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How to Make the Most of Your Manufacturing Day Event

girl working on a 3D printer
Credit: iStock/mmg1design

I was five years old in December of 1974, and thanks to the magic of the holiday season I was also in joyful possession of an Evel Knievel Stunt Cycle (with action figure). At the time, the Stunt Cycle set was manufactured by the Ideal Toy Company at its locations in in Hollis, Queens, New York, or Newark, New Jersey. It was the good ole’ US of A anyway. I couldn’t wait to get back to school and show off my sweet new ride. Back then, schools had an organized something called, “show and tell.” I couldn’t wait to both show and tell, because Evel Knievel was, to my mind, an absolute marvel. I wanted to be him. I wanted that red, white and blue uniform; this cannot be overlooked in terms of appeal to my younger self. My parents, however, are probably relieved to this day that I did not, in fact, springboard from my beloved Ideal Toys stunt cycle Christmas gift to a professional stunt career. I do, however, still work with organized show and tell, but now it’s called Manufacturing Day (MFG Day) and designed for big people.

This year’s MFG Day is on October 4, 2019, with over 2,000 events already registered on the MFG Day website. While every MFG Day event will be unique in some fashion, there are a few things that every host can do to make the most of this celebration of manufacturing.

Here are some tips that the members of the MEP National NetworkTM, participants in MFG Day since 2012, have found useful year after year.

Use the Resources on

If you haven’t already, make sure to visit the blog. It’s full of articles that will help you think about key aspects of your MFG Day event, such as:

Plus, the Resources section includes detailed instructional “toolkits” you can use to plan and promote your event, including:

  • MFG Day Host Toolkit – How to plan and execute a successful MFG Day event, including presentation tips and an event preparation checklist that covers everything you need to think about from start to finish
  • MFG Day Media Toolkit – How to engage with local media to promote your event, including templates for media advisories and press releases
  • MFG Day Social Media Toolkit – How to connect with the greater MFG Day community on social media, including the MFG Day Facebook, LinkedIn, and Twitter handles, the official annual hashtag (#MFGDay19), as well as sample posts you can use to share your involvement in the celebration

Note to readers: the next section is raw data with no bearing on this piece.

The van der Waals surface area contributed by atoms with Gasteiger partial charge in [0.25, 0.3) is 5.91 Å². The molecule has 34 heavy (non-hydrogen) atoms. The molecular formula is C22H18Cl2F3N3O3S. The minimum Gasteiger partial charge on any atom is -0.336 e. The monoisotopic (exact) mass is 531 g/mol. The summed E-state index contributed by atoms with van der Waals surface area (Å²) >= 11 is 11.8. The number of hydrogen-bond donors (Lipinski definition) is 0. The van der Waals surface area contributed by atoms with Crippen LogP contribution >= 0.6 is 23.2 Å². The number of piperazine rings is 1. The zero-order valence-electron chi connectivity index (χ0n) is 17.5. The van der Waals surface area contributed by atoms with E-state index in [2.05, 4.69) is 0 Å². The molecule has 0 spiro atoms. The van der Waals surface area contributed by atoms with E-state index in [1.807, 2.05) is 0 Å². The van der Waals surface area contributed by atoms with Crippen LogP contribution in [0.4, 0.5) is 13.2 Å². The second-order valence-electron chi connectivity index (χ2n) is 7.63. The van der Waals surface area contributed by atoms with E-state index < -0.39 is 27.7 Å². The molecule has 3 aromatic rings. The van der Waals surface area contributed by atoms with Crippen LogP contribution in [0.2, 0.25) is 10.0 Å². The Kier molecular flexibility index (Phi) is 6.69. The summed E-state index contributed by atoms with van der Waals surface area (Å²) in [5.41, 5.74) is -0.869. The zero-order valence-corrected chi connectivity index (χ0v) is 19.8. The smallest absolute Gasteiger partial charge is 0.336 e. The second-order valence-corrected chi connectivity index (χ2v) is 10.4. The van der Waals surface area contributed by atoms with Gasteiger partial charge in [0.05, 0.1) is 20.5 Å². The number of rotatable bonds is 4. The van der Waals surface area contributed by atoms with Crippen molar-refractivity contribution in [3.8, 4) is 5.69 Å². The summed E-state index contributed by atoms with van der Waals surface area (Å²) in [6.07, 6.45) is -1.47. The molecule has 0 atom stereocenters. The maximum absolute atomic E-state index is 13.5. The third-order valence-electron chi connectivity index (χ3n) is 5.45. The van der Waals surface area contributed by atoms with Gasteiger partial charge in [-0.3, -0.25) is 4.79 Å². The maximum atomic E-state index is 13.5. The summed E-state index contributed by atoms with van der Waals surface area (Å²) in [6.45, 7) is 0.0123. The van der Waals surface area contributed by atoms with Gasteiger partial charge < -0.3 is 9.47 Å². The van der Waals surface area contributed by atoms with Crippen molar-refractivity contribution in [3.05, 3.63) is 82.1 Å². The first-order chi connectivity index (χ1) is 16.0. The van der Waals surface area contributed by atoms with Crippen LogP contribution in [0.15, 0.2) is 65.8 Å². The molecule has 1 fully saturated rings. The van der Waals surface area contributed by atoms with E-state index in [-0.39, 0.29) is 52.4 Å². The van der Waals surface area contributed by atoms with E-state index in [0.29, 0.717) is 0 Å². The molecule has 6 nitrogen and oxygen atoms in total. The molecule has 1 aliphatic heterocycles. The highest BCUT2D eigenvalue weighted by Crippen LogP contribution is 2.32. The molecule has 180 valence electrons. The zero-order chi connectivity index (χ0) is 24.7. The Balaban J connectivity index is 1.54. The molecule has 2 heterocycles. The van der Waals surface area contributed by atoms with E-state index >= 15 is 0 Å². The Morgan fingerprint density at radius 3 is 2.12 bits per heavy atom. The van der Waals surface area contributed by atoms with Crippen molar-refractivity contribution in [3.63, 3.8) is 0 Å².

Plan Your Presentation

MFG Day isn’t just any other day (or month) at your plant and it isn’t a typical plant tour. You’re inviting a lot of people — many of whom don’t know anything about manufacturing — into your facility to open their eyes to the reality and possibilities of manufacturing.

To connect with these newcomers, you’ll need to communicate effectively with them. You should:

  • Write it down Don’t try to wing a speech or a presentation. Plan ahead and write down what you’ll say. Ideally, your words will be accompanied with some sort of presentation, which could be a PowerPoint deck, a pre-recorded video, or a live demonstration.
  • Avoid jargon You’re probably inclined to use technical, “insider” language when you talk about your company. Don’t. Before you commit to any words, ask yourself if an elementary-school student would understand what you’re talking about.
  • Make a handout Give your attendees something tangible that accompanies your live presentation. This could include key information about your company that is relevant to them and your community such as when it started, who started it, how many people it employs, and other facts that speak to its importance to your area.
  • Show and tell Don’t just talk; show and tell. Call attention to the things that will catch a visitor’s eye and make a visual impression. Plan your presentation around those elements that will capture your attendee’s curiosity and lodge in their memories.
  • Don’t show everything You’re not going to be able to walk your visitors through every aspect of your business, so don’t try to. Be selective and zero in on the details that both strike you as important and promise to engage your audience.

For more detailed suggestions, make sure to read pages 11–12 of the MFG Day Host Toolkit.